How schools ensure students are future changemakers

There’s no shortage of issues that touch everyone around the world, from clean water access and food security to racial and social justice and climate change. As children spend most time at school, schools have an increasing responsibility to ensure students are globally aware of the issues that will affect them as adults.


Changemakers empower people who have a specific skill set and are motivated to create social change for the greater good. Changemakers find greater purpose with a positive impact on the world, and encourage others to do the same.


In this blog, we’ll discuss four ways schools can ensure their students become global citizens and changemakers for the future of our world.


1. Model changemaking

School staff and teachers have an incredibly important role in students’ lives. When they show interest in subjects students are learning, it encourages learning and mastery of those subjects. School staff can also imprint important values, such as kindness, empathy, and social awareness in students and build a classroom culture that values these things.


A mentoring programme in a school is a great opportunity to empower older students as changemakers. Older students can partner up with students in younger grades to work together on school subjects or have a mixed-age lunch.


Schools can also validate student voices and build their confidence in expressing ideas and concerns by creating forums or events. During these events, students can speak openly and have their ideas considered. They can show examples of other young people who’ve made a difference, and the diversity of approaches young people can take, depending on their strengths and cultural context. It’s important to point out that not everyone needs to be the figurehead of a global movement like Greta Thunberg or a powerful political advocate to be a positive global changemaker.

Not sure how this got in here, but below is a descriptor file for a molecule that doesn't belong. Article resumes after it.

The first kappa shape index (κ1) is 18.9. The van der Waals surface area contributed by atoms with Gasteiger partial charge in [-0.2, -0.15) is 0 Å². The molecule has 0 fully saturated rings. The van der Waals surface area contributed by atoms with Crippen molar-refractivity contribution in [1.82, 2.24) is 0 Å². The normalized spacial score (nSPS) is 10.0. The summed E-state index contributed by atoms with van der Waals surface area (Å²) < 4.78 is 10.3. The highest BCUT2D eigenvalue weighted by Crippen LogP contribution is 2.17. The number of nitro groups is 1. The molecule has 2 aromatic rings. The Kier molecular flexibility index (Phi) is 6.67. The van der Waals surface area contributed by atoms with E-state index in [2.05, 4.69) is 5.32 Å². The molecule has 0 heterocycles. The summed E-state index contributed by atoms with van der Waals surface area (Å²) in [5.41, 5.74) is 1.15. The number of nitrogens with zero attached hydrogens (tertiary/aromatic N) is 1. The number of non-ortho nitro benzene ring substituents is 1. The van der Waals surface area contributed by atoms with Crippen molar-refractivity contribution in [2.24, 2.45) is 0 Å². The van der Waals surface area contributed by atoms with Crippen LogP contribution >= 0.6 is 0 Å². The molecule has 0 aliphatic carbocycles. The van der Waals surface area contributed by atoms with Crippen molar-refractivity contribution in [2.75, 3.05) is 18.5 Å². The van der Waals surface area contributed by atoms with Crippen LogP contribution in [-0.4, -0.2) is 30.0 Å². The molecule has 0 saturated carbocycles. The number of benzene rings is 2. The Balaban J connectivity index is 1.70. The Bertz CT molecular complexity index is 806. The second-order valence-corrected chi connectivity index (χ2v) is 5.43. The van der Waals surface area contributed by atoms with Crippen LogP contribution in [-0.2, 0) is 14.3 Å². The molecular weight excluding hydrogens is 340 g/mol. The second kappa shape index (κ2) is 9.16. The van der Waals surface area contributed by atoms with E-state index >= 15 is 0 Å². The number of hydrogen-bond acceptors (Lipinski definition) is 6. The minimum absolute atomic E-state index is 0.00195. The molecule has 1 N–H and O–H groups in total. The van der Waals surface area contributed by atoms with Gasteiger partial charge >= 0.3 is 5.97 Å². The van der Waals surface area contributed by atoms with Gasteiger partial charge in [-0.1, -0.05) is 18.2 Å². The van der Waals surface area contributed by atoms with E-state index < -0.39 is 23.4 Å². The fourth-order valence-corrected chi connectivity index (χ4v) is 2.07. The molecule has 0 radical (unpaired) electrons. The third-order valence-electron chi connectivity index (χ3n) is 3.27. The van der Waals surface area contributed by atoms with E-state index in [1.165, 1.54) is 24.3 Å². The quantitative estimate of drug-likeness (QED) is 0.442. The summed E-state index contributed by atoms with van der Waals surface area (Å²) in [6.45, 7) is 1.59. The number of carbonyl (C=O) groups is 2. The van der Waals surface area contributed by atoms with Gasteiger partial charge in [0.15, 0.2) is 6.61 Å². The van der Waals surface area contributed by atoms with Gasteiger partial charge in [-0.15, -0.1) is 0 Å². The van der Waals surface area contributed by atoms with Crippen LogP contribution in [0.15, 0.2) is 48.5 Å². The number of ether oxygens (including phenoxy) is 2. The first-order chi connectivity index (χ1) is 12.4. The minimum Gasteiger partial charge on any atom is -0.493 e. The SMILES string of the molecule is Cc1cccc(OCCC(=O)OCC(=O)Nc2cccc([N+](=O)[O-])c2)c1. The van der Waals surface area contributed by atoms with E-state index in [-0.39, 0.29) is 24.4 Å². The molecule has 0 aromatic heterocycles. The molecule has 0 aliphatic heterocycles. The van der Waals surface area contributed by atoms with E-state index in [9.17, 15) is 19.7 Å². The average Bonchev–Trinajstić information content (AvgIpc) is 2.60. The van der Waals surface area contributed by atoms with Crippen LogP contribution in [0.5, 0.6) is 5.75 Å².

2. Foster curiosity

It’s important teachers model curiosity to students by showing how knowledgeable and passionate they are about subjects. When curiosity is triggered, students think more deeply about issues and are more likely to create solutions.


Encouraging changemaking allows students to learn about what it takes to make a positive change. For example, a biology teacher who teaches about plants and photosynthesis can take the shoebox plant experiment a step further and have students create a school garden. They can incorporate aspects of the science curriculum, while having students learn how to take care of plants and perhaps even grow their own food.

If the curriculum touches on becoming more sustainable, students could calculate their own personal carbon footprint during a math or science class. or schools can ask students to research and present ideas on how to make their school more sustainable. This type of collaborative project intersects science, art, information technology, and business management. Students can host a presentation where the school board and key decision makers vote on the best ideas and take action on them.